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The PJ Tatler

by
Vik Rubenfeld

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November 15, 2012 - 9:22 am

For many years the GOP has considered itself to be above negative ads. For the most part, it doesn’t run them, and it doesn’t respond to them.  But now it is impossible to avoid seeing the cost of this policy.

The public says it doesn’t like negative ads. But they work. From researcher Drew Weston:

The voters we surveyed claimed to despise both [negative] ads, describing them in focus groups as “pandering.” They insisted the ads would backfire with them. But using a well-established method for assessing which words the commercials activated unconsciously, we discovered that although voters consciously disliked both commercials, the ads were nevertheless highly effective. Both “stuck,” triggering negative associations with Obama and McCain in the minds of most viewers, including those who thought they were unaffected. When viewing the face of Obama, the words most strongly activated by the “3 a.m.” ad were “weak,” “lightweight,” “terrorist” and “Muslim.” The word that stuck unconsciously after the “McSame” ad was “Bush.”

Viewers may have rejected the ads consciously, but that doesn’t mean they weren’t unconsciously affected.

From DiscoveryNews:

…the power of negativity may lie in its ability to compel people to seek out more information about candidates, in turn influencing the undecided.

“Advertising matters at the margins,” said political scientist Erika Franklin Fowler, director of the Wesleyan Media Project, which tracks political advertising at Wesleyan University in Conn. “We never see ads that take a candidate from 20 percent to 70 percent of the vote. But when you have a country that is divided 50/50, every percentage point counts. That’s where advertising makes a difference.”

Negativity has been around as long as elections have, Fowler said, but the practice has recently become more prevalent than ever.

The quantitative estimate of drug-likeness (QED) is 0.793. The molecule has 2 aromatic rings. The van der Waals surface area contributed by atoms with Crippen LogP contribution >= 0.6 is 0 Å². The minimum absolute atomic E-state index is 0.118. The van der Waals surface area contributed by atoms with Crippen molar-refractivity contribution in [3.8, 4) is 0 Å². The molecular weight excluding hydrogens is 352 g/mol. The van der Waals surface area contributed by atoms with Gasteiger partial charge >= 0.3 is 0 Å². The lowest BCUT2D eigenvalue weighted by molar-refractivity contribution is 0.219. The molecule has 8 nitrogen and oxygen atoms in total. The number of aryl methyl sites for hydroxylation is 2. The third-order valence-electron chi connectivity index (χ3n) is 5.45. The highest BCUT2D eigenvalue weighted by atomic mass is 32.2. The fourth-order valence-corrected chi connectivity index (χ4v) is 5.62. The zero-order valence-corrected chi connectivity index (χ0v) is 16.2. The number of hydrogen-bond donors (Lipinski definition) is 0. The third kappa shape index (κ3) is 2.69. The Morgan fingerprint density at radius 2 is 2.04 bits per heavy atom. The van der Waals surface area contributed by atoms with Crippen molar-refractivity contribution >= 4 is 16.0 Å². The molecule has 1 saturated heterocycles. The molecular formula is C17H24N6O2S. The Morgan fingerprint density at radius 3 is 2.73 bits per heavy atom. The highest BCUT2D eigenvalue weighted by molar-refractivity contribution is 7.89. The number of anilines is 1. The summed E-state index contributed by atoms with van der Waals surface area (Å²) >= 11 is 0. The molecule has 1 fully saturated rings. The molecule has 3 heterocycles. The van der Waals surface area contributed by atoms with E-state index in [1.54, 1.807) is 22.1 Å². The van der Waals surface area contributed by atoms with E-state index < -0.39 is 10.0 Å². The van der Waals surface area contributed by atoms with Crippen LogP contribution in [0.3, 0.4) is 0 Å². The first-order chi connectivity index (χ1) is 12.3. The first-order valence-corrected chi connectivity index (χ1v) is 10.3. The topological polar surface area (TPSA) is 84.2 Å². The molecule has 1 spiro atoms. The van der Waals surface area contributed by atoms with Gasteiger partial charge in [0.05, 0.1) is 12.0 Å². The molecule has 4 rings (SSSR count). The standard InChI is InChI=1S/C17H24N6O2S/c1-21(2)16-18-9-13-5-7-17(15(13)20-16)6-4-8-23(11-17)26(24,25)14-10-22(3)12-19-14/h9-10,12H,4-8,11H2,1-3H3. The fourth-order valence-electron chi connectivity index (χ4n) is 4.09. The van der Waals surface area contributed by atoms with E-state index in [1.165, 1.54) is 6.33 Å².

Obama blasted Romney relentlessly with negative ads in swing states. In August, Forbes stated that “about 85% of the president’s ads have been negative.” Yet Romney considered it beneath him to respond. From Dick Morris on October 3:

Bill Clinton and I used to share a proverb: Never sleep under the same roof with an unanswered negative. Always, always, always, always answer.

For some reason, Romney has refused to answer the negatives Obama has heaped upon his head month after month. He calls Romney a tax cheat who hates the poor, can’t wait to destroy Medicare, and only cares about the rich.

This pounding has taken a severe toll on Romney’s image. He is now underwater (i.e., with more unfavorables than favorables).

There are truly large numbers of voters who want, heart and soul, to vote against Barack Obama. They know the economy is falling apart. They realize that the debt has made things worse. They agree that higher taxes and more regulation is the wrong way to go. They see now the naiveté and futility of Obama’s outreach to the Muslim world.

But the steady drumbeat of Obama’s unanswered negative ads has so eroded Romney’s image that these voters remain undecided. Obama’s paid negative ads have not cut a broad swath but they have tipped enough anti-Obama voters into the undecided column that they are now making the difference.

Romney only lost by 400,000 votes in the swing states of Florida, Ohio, Virginia, and Colorado. The likelihood that he could have won had he merely responded to the negative ads in these swing states appears to be high.

Two different actions are required of conservatives who are serious about winning elections. We must respond to negative ads the day they come out. “Never sleep under the same roof with an unanswered negative.” And we must launch negative ads of our own.  With our candidates being pounded to pieces by negatives, we must make our opponents pay the political price.

When the opposing candidate is fighting with fire, we must respond with fire — or lose. Again.

Vik Rubenfeld is a 20-year veteran of the polling and market research industry and founder of Rubenfeld Research Associates.
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